The differences in prestige between the two schools are neglible and entirely due to the difference in tuition prices. SMU is a party school for Highland Park debs and their frat boy dates; Baylor allows kids from places like Lufkin to join the Greek system.

            • Denverite

              I suppose. The only people I know who went to TCU were either scholarship athletes or people from the boonies (Mansfield, Midlothian, etc.).

              My impression of SMU is more that it’s wannabe debs from like Amarillo and OKC.

              [ETA: This impression may be because I once dated a wannabe deb from Amarillo who went to SMU way back in the 90s.]

              • Karen24

                My cousins grew up in Midlothian! Cool!

                • Denverite

                  My kids’ cousins are currently growing up there.

                • rea

                  Deep in the heart of Midlothian?

                • Denverite

                  Deep in the heart of Midlothian?

                  Actually, just outside, I think. They were in Midlothian proper but it was too “urban” for them. (Not joking.)

                • rea
              • skate

                I had a couple friends in grad school who were TCU alums. One was from Fort Worth, so TCU was the hometown school. The other was from the Houston area, and I have no idea why she went there. Both were good Baptists, so Baylor would have made as much sense or more.

          • sharculese

            I had a friend in college whose little sister was seriously considering TCU because the family are DoC and it has a fairly good nursing program. And this was a girl from Atlanta, so a bit of a trek.

            I don’t know what percentage of their enrollment is people in the church, but I bet it’s a decent chunk. I think there are scholarships specifically for congregants.

        • Hogan

          Their team nickname is the Horned Frogs. That’s reason enough for them to exist.

      • D.N. Nation

        My wife (ended up going to Emory, for context’s sake) applied to and visited Baylor College of Medicine and was impressed. Seemed to not come with the overriding Baptist nonsense of the home base.

    • sharculese

      Some parents are really invested in the need for their child not to suffer the indignity of going to a public university.

      • Denverite

        Yeah, that explains SMU to some extent, but both UT and A&M are better regarded than Baylor.

        • sharculese

          As someone whose job involves talking to parents about where their kids are applying, trust me that sound, rational judgement is not always the most important factor. And if your kid doesn’t have the resume to get into SMU, hey, Baylor is happy to take their money.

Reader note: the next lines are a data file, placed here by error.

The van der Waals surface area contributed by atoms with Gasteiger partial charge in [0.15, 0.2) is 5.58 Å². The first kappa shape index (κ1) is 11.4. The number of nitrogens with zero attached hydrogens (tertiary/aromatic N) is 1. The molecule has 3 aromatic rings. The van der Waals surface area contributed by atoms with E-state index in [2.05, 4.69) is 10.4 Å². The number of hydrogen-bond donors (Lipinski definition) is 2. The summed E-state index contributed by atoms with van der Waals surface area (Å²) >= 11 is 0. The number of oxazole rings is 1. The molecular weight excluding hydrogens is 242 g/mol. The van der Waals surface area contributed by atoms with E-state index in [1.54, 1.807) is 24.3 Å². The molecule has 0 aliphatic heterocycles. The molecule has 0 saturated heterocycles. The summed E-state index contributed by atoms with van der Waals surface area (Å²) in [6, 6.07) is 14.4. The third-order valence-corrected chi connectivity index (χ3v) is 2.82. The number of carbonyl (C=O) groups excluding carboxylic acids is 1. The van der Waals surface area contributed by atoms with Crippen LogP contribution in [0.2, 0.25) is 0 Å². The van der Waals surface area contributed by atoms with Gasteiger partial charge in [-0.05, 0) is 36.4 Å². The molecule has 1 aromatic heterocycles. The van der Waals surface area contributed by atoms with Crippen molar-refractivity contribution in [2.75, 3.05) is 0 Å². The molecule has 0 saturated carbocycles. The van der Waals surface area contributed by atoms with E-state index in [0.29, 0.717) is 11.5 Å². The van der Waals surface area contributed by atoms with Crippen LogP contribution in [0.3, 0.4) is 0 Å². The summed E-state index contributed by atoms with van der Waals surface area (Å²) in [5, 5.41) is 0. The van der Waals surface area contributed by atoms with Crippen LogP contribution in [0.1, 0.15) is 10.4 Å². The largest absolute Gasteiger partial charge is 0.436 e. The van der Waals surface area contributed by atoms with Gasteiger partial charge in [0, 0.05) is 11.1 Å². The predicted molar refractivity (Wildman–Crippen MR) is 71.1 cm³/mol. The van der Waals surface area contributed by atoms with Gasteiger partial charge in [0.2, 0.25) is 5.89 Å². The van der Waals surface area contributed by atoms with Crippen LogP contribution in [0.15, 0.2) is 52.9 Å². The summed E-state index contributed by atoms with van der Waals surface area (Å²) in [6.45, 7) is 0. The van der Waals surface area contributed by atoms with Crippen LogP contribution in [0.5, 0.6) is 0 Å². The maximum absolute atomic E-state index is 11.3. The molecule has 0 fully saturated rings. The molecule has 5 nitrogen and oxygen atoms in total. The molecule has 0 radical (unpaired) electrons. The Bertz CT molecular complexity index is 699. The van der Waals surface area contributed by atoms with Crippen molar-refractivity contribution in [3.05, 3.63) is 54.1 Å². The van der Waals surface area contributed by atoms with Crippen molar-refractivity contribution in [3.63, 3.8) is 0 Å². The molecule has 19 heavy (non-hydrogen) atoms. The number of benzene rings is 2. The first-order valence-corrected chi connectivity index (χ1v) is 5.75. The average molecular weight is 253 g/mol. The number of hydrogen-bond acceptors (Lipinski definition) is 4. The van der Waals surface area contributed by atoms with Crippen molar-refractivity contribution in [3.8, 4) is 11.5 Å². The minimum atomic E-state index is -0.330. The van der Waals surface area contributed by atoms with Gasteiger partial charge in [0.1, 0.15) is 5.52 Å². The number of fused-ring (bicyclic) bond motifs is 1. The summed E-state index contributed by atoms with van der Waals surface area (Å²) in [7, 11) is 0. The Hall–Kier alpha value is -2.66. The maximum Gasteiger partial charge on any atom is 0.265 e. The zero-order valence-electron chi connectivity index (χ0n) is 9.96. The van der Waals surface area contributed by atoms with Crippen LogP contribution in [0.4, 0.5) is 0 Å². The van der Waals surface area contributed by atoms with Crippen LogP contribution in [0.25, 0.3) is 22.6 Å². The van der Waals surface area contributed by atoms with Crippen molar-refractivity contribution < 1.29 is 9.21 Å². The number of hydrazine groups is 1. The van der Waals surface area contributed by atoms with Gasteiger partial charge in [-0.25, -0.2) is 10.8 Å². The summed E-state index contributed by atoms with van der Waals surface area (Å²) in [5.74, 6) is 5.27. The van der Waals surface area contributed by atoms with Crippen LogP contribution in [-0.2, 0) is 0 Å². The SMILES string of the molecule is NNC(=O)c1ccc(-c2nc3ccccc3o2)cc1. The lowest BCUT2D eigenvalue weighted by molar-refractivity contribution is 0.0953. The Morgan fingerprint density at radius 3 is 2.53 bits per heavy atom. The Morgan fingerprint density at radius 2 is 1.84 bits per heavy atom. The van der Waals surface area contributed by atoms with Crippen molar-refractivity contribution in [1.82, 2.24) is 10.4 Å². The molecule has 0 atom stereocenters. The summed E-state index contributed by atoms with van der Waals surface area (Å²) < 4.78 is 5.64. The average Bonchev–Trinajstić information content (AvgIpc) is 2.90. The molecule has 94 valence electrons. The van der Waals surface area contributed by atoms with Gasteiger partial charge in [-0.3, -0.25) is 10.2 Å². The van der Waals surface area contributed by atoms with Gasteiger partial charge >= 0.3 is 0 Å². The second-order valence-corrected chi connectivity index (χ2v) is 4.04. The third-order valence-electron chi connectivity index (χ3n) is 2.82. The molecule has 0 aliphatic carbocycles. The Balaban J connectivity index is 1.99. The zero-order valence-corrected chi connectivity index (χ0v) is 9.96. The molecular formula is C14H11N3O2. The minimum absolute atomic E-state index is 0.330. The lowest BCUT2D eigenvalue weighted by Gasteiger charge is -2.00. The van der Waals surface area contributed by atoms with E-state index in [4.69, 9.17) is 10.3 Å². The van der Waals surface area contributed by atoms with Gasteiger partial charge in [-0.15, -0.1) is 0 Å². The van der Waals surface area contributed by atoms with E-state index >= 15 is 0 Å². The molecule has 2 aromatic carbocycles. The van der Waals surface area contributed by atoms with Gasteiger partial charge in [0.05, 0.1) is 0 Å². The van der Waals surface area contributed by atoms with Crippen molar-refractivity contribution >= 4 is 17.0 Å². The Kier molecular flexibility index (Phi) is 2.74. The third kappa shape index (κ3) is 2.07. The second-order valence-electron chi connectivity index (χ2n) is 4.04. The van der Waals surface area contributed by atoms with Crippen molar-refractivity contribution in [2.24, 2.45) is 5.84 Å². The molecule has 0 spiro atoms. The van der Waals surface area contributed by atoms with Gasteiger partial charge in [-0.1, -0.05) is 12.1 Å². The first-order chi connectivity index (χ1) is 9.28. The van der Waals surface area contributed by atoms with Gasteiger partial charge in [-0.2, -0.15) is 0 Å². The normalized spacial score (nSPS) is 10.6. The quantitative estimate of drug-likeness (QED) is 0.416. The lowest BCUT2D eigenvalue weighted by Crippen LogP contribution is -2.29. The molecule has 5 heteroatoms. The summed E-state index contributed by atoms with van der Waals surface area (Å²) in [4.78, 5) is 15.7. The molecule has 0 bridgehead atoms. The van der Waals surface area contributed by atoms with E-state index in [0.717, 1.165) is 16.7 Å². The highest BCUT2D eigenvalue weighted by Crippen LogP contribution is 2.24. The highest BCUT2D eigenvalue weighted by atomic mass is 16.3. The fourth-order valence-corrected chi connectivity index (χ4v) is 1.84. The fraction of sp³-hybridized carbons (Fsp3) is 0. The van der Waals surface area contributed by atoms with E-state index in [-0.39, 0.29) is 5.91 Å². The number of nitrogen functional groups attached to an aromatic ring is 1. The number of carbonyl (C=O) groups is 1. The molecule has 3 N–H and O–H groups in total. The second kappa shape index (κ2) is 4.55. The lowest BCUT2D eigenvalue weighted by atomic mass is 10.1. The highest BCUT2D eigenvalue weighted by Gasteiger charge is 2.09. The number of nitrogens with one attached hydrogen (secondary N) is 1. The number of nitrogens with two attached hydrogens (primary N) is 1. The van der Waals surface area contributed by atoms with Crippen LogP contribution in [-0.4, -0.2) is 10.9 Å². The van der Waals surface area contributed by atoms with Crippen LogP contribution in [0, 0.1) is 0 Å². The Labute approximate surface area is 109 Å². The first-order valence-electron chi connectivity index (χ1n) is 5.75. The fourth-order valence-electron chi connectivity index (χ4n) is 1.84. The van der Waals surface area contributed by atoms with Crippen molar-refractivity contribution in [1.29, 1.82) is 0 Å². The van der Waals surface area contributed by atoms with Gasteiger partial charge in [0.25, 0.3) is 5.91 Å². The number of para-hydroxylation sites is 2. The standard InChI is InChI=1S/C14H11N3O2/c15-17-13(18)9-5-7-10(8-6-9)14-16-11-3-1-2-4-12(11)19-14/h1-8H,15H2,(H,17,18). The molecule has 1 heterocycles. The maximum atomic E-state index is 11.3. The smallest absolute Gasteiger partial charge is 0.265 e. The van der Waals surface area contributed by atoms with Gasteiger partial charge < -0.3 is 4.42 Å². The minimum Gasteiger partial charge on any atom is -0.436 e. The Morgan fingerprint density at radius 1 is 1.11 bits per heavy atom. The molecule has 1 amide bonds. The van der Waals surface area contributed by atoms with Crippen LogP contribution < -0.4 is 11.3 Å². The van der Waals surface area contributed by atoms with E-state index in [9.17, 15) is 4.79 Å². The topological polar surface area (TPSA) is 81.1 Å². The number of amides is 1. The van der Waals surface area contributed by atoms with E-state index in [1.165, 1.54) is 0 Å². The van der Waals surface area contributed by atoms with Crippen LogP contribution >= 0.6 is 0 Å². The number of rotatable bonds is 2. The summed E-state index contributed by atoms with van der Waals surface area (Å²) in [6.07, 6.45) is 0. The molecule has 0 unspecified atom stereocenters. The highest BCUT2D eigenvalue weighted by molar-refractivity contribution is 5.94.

• sharculese

            Since I’ve left the edit window I’ll not that I have to talk about Texas schools basically never, so I don’t actually know the relative degree of difficulty for getting into SMU vs. Baylor.

      • BobBobNewhartNewhartSpecial

        Some parents are really invested in the need for their child not to suffer the indignity of going to a public university.

        Lol, that apparently explains the whole rationale for University of the Pacific. Way back when, I remember talking to a friend about athletic scholarship offers she had to Pacific and to a few of the UC’s. If I remember correctly, Pacific was charging about 6x the cost of a UC at the time. She couldn’t get past the fact that Pacific was “offering a $30k/year” pacakge. Yeah, but the UC’s are way better schools. But “$30k/year.” Went to Pacific.

    • Karen24

      Baylor is, as noted below, the Baptist Notre Dame. It’s actually older than the state system, although not the oldest in the state. (Southwestern U. in Georgetown, a Methodist school, is the oldest university here.) It’s a large school with the reputation of being a safe place — well, once upon a time a safe place — for girls from nice Baptist families that couldn’t quite afford SMU and didn’t want their darlings in Austin.

      It has always had a decent academic reputation, and back in the 80’s told the Southern Baptist Convention to go fly a kite and became the flagship of the Texas Baptist Convention, a separate entity. (Not sure of the Texas Baptists’ official name; important to know that it’s not the SBC.).

      • Crusty

        I’ve never heard of Southwestern U. in Georgetown, but I think that’s more confusing than Miami of Ohio or Indiana Weslyan University.

        • Hey, Miami of Ohio (which is in Oxford, btw; they missed a trick in not using that as part of the name) is a fine school.

          Indiana Wesleyan is part of a chain. There is, for instance, Kentucky Wesleyan, which is even more visible. Unlike the school for layabouts and burnouts in Connecticut, they’re explicitly Church-affiliated.

        • Thom

          Southwestern University, to be clear, is a liberal arts college. Erik used to teach there. (The claim to be the oldest rests on having inherited the charter of a college that was chartered by the Republic of Texas, as they never tire of telling us.) SMU was founded by Southwestern people who decided they would rather be in Dallas (god knows why).

        • wjts

          Pennsylvania boasts both an Indiana University and a California University.

  • Camille

    This bodes ill for Hillary Clinton.

    • Thom

      Why?

      • efgoldman

        Why?

        Why not, because everything does if you read “reporting” from the Village.

  • narciblog

    Of course he’s not getting fired. He’s an executive. What does an executive have to do to get fired?

  • Pingback: Talking With Proactive Strategery And Saying Nothing - Lawyers, Guns & Money : Lawyers, Guns & Money()

It is main inner container footer text